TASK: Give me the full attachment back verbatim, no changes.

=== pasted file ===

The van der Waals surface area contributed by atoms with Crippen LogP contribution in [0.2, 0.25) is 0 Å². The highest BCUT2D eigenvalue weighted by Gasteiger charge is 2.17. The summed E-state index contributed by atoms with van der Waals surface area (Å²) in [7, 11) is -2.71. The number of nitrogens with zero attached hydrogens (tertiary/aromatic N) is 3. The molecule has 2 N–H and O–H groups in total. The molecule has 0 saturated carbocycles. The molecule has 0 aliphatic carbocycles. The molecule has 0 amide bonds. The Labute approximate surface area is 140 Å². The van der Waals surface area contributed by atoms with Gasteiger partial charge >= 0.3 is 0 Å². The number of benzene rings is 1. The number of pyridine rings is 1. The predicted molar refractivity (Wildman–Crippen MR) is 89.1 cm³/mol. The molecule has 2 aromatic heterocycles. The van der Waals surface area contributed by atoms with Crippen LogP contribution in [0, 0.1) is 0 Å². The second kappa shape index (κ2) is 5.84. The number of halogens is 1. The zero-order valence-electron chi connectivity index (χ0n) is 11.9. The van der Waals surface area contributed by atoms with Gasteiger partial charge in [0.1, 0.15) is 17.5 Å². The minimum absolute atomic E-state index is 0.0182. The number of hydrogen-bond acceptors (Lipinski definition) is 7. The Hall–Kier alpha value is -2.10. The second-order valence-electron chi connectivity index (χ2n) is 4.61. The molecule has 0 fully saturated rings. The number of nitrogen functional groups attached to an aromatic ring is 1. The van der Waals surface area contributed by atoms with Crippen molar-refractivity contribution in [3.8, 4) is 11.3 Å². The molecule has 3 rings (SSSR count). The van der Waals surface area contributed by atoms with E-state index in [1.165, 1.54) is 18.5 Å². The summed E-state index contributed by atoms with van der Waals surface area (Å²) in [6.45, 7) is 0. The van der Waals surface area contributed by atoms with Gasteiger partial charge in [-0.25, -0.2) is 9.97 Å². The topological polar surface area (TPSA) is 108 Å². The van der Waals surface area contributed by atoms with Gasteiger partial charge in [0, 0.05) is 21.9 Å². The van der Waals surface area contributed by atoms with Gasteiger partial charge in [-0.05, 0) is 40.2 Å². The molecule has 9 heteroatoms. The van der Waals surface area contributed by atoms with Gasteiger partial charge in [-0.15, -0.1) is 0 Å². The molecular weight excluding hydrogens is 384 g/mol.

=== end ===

The van der Waals surface area contributed by atoms with Crippen LogP contribution in [0.2, 0.25) is 0 Å². The highest BCUT2D eigenvalue weighted by Gasteiger charge is 2.17. The summed E-state index contributed by atoms with van der Waals surface area (Å²) in [7, 11) is -2.71. The number of nitrogens with zero attached hydrogens (tertiary/aromatic N) is 3. The molecule has 2 N–H and O–H groups in total. The molecule has 0 saturated carbocycles. The molecule has 0 aliphatic carbocycles. The molecule has 0 amide bonds. The Labute approximate surface area is 140 Å². The van der Waals surface area contributed by atoms with Gasteiger partial charge >= 0.3 is 0 Å². The number of benzene rings is 1. The number of pyridine rings is 1. The predicted molar refractivity (Wildman–Crippen MR) is 89.1 cm³/mol. The molecule has 2 aromatic heterocycles. The van der Waals surface area contributed by atoms with Crippen LogP contribution in [0, 0.1) is 0 Å². The second kappa shape index (κ2) is 5.84. The number of halogens is 1. The zero-order valence-electron chi connectivity index (χ0n) is 11.9. The van der Waals surface area contributed by atoms with Gasteiger partial charge in [0.1, 0.15) is 17.5 Å². The minimum absolute atomic E-state index is 0.0182. The number of hydrogen-bond acceptors (Lipinski definition) is 7. The Hall–Kier alpha value is -2.10. The second-order valence-electron chi connectivity index (χ2n) is 4.61. The molecule has 0 fully saturated rings. The number of nitrogen functional groups attached to an aromatic ring is 1. The van der Waals surface area contributed by atoms with Crippen molar-refractivity contribution in [3.8, 4) is 11.3 Å². The molecule has 3 rings (SSSR count). The van der Waals surface area contributed by atoms with E-state index in [1.165, 1.54) is 18.5 Å². The summed E-state index contributed by atoms with van der Waals surface area (Å²) in [6.45, 7) is 0. The van der Waals surface area contributed by atoms with Gasteiger partial charge in [-0.25, -0.2) is 9.97 Å². The topological polar surface area (TPSA) is 108 Å². The van der Waals surface area contributed by atoms with Gasteiger partial charge in [0, 0.05) is 21.9 Å². The van der Waals surface area contributed by atoms with Gasteiger partial charge in [-0.05, 0) is 40.2 Å². The molecule has 9 heteroatoms. The van der Waals surface area contributed by atoms with Gasteiger partial charge in [-0.15, -0.1) is 0 Å². The molecular weight excluding hydrogens is 384 g/mol.